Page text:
“FYI: For Your Info,” New Era, Mar. 1993, 40–43
“Where there is no vision, the people perish.”—Proverbs 29:18 [Prov. 29:18]
“The best way to destroy an enemy is to make him into a friend.”—Unknown
Family home evening can be something to anticipate rather than endure, if you take an active part in it. Why not volunteer to help your parents by suggesting some of these ideas?
If the phone rings a lot during family home evening and you don’t want to take the receiver off the hook for the duration of your lesson or activity, try answering by saying, “Hello, family home evening.” That will at least cut the conversation to a minimum.
Gotta Have It
Here are some foolproof essentials to include when helping to plan FHE:
Make sure everyone has a chance to ask questions and discuss ideas.
Let everyone help in the planning.
Select projects, activities, and lessons in which the whole family can participate.
Be receptive to and supportive of whoever leads the discussion. Be willing to take a turn when asked.
Be prepared, but let the interest of the participants determine the length of the discussions.
Make sure that love is present and can be felt by everyone participating. A good way to do this is by saying the three simple words, “I love you.”
Don’t force anyone to participate, but try to get everyone in your family to attend who can.
Fun and Games
Now that you know how to do it, here are a few ideas of what to do during family activities.
Have messages that go along with the lesson written on pieces of paper inside balloons—things like “Read John 4:13–14” or “Go give Dad a hug.” Everyone gets a turn popping a balloon.
Go to the library, check out some books, come home and share them with each other; then have a half hour of silent reading.
Whip up some soap powder or flakes in water to form a foamy paste and let everyone in the family finger paint on a window or formica table.
Have a “Journalist of the Week.” Let a different person each week write down family activities and memorable anecdotes in a family journal. Then have that person read his or her entry and sign it at family home evening.
Go grocery shopping, and make sure each person has a list of things to be responsible for. They’ll learn to appreciate those who do grocery duty and come to a realization of how much things cost.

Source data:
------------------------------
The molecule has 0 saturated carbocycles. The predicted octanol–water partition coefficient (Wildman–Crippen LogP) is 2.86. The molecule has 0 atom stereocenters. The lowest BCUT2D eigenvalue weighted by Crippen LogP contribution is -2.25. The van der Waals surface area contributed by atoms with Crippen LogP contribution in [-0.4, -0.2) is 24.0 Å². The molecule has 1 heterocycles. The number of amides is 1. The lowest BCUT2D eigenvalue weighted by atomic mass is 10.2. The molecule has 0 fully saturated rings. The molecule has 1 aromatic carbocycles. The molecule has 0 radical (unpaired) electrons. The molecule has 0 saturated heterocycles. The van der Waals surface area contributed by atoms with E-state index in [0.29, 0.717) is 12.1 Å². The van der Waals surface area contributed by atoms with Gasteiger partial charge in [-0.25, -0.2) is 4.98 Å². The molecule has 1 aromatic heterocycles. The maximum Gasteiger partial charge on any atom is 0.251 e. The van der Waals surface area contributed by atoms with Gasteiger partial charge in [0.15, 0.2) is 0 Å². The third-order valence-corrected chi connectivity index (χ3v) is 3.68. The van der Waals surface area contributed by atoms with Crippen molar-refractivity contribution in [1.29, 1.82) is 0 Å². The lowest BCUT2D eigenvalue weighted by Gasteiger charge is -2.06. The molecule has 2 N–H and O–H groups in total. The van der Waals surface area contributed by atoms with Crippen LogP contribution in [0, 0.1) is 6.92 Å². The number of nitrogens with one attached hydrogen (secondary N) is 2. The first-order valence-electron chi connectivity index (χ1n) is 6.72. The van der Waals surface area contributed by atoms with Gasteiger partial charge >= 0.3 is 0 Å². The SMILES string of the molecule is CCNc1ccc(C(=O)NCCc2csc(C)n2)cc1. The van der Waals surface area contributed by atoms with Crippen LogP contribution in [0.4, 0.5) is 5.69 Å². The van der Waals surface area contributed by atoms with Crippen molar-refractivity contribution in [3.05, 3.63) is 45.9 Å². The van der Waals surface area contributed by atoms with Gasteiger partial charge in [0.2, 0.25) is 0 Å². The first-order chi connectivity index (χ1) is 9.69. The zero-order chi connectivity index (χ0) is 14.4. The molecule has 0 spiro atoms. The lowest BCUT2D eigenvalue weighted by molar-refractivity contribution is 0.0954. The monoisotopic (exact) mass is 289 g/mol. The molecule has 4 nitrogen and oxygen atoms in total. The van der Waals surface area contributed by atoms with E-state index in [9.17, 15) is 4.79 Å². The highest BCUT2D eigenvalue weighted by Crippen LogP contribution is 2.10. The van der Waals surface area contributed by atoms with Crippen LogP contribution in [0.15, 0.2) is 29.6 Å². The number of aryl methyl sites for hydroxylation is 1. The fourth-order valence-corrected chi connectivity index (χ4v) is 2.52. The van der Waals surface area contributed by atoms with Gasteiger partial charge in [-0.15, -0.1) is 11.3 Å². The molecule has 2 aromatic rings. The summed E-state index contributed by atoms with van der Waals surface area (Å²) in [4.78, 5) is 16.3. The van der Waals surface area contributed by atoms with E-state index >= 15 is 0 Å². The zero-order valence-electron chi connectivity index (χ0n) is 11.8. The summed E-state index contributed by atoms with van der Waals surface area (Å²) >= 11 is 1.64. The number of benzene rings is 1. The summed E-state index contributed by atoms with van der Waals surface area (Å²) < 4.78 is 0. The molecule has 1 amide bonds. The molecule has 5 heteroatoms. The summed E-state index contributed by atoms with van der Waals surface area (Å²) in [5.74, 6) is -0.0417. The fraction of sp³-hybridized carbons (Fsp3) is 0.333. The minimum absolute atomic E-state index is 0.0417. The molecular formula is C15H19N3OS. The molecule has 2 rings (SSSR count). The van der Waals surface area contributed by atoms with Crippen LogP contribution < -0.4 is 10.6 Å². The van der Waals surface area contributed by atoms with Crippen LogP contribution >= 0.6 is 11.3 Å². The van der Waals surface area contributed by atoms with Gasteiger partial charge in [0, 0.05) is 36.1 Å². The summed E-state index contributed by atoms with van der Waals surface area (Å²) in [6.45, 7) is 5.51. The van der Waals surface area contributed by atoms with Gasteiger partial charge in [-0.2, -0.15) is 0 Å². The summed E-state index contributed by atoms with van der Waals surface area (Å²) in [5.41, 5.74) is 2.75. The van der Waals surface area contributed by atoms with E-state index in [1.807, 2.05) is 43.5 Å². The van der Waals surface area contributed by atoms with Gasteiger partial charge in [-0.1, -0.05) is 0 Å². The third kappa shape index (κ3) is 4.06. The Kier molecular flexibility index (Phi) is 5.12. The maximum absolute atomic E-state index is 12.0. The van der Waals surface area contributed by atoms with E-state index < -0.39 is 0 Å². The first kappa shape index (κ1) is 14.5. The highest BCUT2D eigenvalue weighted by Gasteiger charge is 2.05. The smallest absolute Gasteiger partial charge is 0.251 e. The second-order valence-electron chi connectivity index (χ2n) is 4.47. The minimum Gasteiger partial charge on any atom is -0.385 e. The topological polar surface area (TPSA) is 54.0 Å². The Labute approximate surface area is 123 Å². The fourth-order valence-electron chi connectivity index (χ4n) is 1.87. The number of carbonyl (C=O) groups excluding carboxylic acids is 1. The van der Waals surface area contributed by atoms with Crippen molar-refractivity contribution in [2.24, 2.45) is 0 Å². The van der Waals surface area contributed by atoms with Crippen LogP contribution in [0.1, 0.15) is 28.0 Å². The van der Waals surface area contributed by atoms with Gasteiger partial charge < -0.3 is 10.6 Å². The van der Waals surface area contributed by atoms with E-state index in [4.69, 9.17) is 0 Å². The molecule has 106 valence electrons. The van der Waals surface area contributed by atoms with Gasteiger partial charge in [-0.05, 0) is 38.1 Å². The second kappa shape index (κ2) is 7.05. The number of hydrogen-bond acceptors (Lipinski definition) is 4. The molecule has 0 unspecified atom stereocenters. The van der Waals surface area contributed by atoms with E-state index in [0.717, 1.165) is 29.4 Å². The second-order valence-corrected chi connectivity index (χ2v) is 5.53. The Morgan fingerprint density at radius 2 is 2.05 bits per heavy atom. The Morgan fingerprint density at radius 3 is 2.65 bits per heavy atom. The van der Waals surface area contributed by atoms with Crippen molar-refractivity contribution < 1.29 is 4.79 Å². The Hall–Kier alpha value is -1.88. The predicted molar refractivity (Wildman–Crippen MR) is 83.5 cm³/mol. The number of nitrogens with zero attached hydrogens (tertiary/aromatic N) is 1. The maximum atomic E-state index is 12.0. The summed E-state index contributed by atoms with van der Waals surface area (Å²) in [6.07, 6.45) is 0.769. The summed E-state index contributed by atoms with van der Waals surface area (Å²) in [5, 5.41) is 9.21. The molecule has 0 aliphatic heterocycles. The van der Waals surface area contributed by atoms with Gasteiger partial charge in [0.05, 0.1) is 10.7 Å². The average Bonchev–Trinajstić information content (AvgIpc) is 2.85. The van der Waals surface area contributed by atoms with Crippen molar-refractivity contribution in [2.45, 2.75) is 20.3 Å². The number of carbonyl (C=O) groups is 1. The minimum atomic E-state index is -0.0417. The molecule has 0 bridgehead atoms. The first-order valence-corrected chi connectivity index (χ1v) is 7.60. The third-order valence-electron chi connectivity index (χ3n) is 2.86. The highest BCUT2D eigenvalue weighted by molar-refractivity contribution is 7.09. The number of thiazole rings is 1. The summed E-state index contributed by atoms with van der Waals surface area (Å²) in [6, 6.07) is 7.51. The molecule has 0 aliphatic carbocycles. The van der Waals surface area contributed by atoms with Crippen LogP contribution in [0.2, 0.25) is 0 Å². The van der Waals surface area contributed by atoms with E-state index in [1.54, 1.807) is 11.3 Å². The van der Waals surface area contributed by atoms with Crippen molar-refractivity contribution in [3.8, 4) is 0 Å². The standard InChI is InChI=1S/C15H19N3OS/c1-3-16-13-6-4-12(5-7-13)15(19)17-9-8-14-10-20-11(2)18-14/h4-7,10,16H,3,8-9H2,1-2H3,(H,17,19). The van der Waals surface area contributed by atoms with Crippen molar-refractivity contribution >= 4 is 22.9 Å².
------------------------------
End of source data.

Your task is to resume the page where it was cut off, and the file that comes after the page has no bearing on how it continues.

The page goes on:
Invite another family to share an activity with you. Go on a hike, ride bikes, have a picnic, or study the scriptures with them.
Put each family member’s name in a hat; take turns drawing them out and telling what you admire about that person.
Try a change of place for a change of pace. For variety, hold FHE on the patio, in a tent, in a tree fort, in someone’s bedroom, some place out of the ordinary.
Make homemade Christmas or birthday cards to give out during the coming year.
Have a repair night, when you bring out broken toys or appliances, unfinished arts and crafts projects, mending, etc., and have everyone join in. This is a good time to learn valuable skills.
Have a letter-writing night, when you write letters and draw pictures for missionaries and family members who are far away.
Invite a neighbor or friend who is an authority on a certain interesting subject to come and talk to the family.
Pick up litter along a highway or at a city park.
Have a “This is your life” night for each member of the family. Consider serving the honored person’s favorite food for refreshments.
Go through your food storage and rotate cans, change the water supply, etc.
Make a family mobile with a hanger, yarn, and a picture of each family member glued to construction paper. Talk about how nice it is to hang around together.
Have a themed family costume party, complete with prizes in enough different categories for everyone to win something. Plan activities around the theme.
Get a Church video from your ward library and watch it at home.
Let everyone tell about how they gained a testimony or when they’ve felt the Spirit.
Discuss civic duties; then write letters to your legislators. Little children can draw pictures.
Work in your yard or garden together. Set a timer for an hour and see how much you can accomplish in that time.
Have a lesson on family rules that all family members decide on. Mount the list of rules and hang it in a prominent spot.
During the first week of school, have a special night going over new school rules, setting up homework hours, and receiving father’s blessings.